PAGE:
Standing guard: USC prepares for crisis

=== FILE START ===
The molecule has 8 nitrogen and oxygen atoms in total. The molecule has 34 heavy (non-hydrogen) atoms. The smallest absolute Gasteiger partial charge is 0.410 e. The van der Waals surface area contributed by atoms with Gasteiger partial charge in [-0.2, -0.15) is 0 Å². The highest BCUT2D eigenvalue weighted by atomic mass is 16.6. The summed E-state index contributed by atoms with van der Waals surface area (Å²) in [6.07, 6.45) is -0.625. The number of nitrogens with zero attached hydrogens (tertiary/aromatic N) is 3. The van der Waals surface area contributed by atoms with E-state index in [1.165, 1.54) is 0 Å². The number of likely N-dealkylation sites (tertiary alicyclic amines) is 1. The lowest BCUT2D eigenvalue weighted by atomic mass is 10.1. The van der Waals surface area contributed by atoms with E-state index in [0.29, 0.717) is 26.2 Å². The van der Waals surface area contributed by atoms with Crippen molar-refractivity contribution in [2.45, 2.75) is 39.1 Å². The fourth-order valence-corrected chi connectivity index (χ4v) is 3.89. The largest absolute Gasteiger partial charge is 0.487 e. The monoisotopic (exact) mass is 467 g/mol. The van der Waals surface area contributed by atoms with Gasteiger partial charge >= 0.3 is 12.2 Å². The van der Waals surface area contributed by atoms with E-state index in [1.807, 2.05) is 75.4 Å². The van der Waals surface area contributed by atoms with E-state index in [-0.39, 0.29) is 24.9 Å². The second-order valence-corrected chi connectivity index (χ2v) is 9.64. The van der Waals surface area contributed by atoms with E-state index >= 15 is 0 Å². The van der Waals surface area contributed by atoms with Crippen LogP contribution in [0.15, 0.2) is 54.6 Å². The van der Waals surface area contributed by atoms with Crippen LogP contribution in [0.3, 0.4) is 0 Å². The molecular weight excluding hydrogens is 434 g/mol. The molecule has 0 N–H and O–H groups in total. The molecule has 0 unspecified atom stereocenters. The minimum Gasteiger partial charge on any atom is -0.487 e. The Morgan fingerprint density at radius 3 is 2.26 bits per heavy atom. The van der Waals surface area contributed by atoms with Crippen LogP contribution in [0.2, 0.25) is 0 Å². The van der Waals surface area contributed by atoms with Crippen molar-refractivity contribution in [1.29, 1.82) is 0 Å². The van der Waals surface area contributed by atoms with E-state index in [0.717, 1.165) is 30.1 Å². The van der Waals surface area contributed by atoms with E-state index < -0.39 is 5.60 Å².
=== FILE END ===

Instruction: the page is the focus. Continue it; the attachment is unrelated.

first_imgSarah Kim | Daily TrojanIn the past 50 years, universities and schools have become a site for shootings. From tragedies like the 2007 Virginia Tech massacre to the fatal officer shooting at Texas Tech University  on Oct. 9, the possibility of violence hangs in the air at American universities. Preparedness during crises is emphasized among law enforcement and public safety officials, and at USC, this is no exception. When false reports of an active shooter at Fertitta Hall came in on Monday, Oct. 2, USC’s preparation was put to the test. The University’s response reaffirmed these preparation methods, said Steve Goldfarb, fire safety emergency planning specialist. Departments like Goldfarb’s, along with the Office of Campus Wellness and Crisis Intervention team, work to ensure the campus and its students, faculty and staff are prepared for any type of crisis. While the event at Fertitta Hall disrupted the campus, USC’s reaction pointed out both strengths and flaws in the systems Goldfarb and others spent months developing.“One of the things that we should all feel really good about in this case is that within three minutes of getting the call that there was an active shooter, Los Angeles Police Department and Special Weapons and Tactics were in the building,” Goldfarb said. While addressing the issue is a priority, communication remains important. TrojansAlert is a system that sends out updates from DPS during a crisis via text message and email. During an emergency, TrojanAlerts will be DPS’ primary point of communication with the community, said DPS Assistant Chief of Public Safety David Carlisle. “Every student, every faculty member should be enrolled, but we know that may not be the case, people change their phone numbers, things happen,” Carlisle said. “That’s when we would expect people to exchange information in the classroom. So that’s the primary way of getting the message out.”As the incident unfolded, students received five different text messages from TrojansAlert, starting with an initial report to avoid the area and shelter, and ending with the final alert that Fertitta Hall had reopened.A TrojansAlert text was sent at 12:29 p.m., informing students that the police were searching the hall after unconfirmed reports of shots fired. The next text was sent at 1:04 p.m., this time stating there was no evidence of gunfire and that campus activities could resume. In the 35 minutes TrojansAlert was silent, students were not. Katlyn Lee | Daily TrojanThe University recognized that this silence was becoming problematic as rumors spread, said Vice Provost for Campus Wellness and Crisis Intervention Varun Soni. “I will say that in this particular case there was a lot of misinformation online, a lot of false reporting that exacerbated the anxiety on campus,” Soni said. “So, it’s really important that TrojansAlert becomes the legitimate source of information that’s verified.” Carlisle noted that DPS’ primary function is to keep the University campus safe.  In a developing situation, this may not always correlate to the instant communication that students desire. “We are doing our best to verify the information, with the most accurate information, as quickly as practical in an emergency situation,” Carlisle said. “And sometimes that takes a little time to verify what we’re hearing.” Another issue presented with TrojansAlert lies in its platform — primarily, cell phones. In classes where use of electronic devices is prohibited, students or faculty may not be able to see a TrojansAlert, potentially delaying or preventing them from quickly responding to an emergency. According to Carlisle, these considerations are currently being discussed. Possible improvements include emergency message board systems or loudspeakers to ensure the message is received on multiple platforms.However, even before the events at Fertitta, USC had placed significance on emergency preparedness. Soni leads the University’s crisis intervention office, which was developed in the 2017-18 school year. The office has three goals: create a culture of wellbeing to prevent threats by developing, help those facing personal crises and develop a system to assess crises. This includes hiring the University’s first-ever Chief of Threat Assessment, Patrick Prince. “We want to do a better job making sure our entire community feels prepared in an active shooter scenario,” Soni said. “These are always traumatic instances and that makes it more important to empower people to make sure they feel like they know what to do in the certain cases.” Goldfarb encourages USC students, faculty and staff to visit USC’s safety website. He recommends all watch a new nine-minute emergency procedures video. While watching the video is not a widespread requirement, Goldfarb expects it to become a part of new student orientation, hopefully beginning in Spring 2018. Whether it’s an earthquake or an active shooter incident, Goldfarb encourages all to take initiative before the crisis occurs, like knowing multiple exit routes from their classes and residential hall. “It’s [about] taking personal responsibility to make sure you understand the emergency procedures,” Goldfarb said. Goldfarb, Soni and Carlisle know that any incident, even a false alarm, can be traumatic. However, instead of creating fear, they hope the incident at Fertitta Hall provides the USC community with motivation to prepare. “We want all students, faculty and staff to make sure they take our emergency preparedness, not just our active shooter training, but all of our preparedness very seriously,” Carlisle said. “It could happen here.”last_img